Magazine article Black Issues in Higher Education

Tablet PCs Getting Campus Tryouts: Mobile Computing Device Said to Launch New Era in Personal Computing

Magazine article Black Issues in Higher Education

Tablet PCs Getting Campus Tryouts: Mobile Computing Device Said to Launch New Era in Personal Computing

Article excerpt

When Microsoft chairman Bill Gates presided over the introduction of the Tablet PC and its Microsoft operating system in 2002, he declared the mobile computing device, which features a touchpad screen that recognizes handwriting, to be launching a new era in personal computing. Citing sluggish sales by the computer hardware vendors who make the devices, industry observers say Tablet PCs haven't quite lived up to the hype of their early days. Only 500,000 were sold from the November 2002 debut through the end of 2003, while some 39.5 million laptops were sold in 2003. Tablet PCs are expected to reach up to 1 million units shipped in 2004, according to market researcher International Data Corp.

This fall, the Tablet PC gets an industry-backed tryout at the University of Virginia (UVA), an effort that aims to help stimulate the market for the mobile notebooks among students and faculty members. About 425 students in biochemistry, psychology and statistics courses will receive a new, free Tablet PC, courtesy of Microsoft and Thomson Learning, a software and publishing firm based in Stamford, Conn. The pilot project, involving UVA's College and Graduate School of Arts and Sciences, will produce enhanced digital content and learning applications for Tablet PCs. The pilot will run for at least two semesters starting tall 2004.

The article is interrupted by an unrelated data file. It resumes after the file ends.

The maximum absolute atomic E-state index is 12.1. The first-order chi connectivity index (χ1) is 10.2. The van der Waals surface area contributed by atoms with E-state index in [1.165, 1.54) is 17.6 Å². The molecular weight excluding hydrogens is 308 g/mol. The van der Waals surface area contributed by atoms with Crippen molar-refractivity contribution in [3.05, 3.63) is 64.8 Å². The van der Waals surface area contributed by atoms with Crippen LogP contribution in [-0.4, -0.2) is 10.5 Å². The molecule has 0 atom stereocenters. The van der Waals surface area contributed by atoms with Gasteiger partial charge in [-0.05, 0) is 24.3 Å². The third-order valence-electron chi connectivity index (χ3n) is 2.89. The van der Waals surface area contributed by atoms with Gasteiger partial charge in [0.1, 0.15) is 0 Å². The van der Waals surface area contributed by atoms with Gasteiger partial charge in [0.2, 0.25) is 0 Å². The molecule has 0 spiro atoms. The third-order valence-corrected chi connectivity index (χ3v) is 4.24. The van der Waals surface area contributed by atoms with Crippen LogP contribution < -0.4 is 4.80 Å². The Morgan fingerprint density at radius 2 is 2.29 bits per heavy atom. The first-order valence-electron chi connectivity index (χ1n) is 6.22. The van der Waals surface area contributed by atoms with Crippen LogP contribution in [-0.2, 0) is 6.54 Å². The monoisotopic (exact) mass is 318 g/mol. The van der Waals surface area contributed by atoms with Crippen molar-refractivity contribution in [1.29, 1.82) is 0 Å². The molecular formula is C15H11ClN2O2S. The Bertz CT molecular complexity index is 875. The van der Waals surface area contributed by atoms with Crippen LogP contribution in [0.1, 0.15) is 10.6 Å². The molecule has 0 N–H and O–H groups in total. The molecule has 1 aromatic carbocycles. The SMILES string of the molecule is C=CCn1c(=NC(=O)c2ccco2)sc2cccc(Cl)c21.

Although a number of colleges and universities have begun student and faculty projects that use Tablet PCs, the UVA pilot will represent the largest effort to date in higher education that includes Microsoft backing. Tablet PCs typically can be purchased retail for about $2,000. "In this instance, with the help of Microsoft and Thomson Learning, students will have immediate access to course content whether in the classroom, lab, dorm room or other locations on campus," said Dr. Edward L. Ayers, dean of arts and sciences at UVA.

As a compact, portable device, the Tablet PC, which is about the size of a typical spiral notebook, is said to add a new dimension to the classroom. The Tablet PC allows students to scrawl notes and draw diagrams onto the screen with the touch of a pen-like stylus. The Tablet PC differs from a conventional laptop computer in that it gives users the power to incorporate handwriting into the personal computing experience. While professors lecture or explain subject matter, students are able to use the Tablet PCs to write lecture notes and save them electronically. They are also able to access online exercises and simulations in the classroom; and could develop three-dimensional chemical structures and statistical models, and embed them into their lecture notes. …

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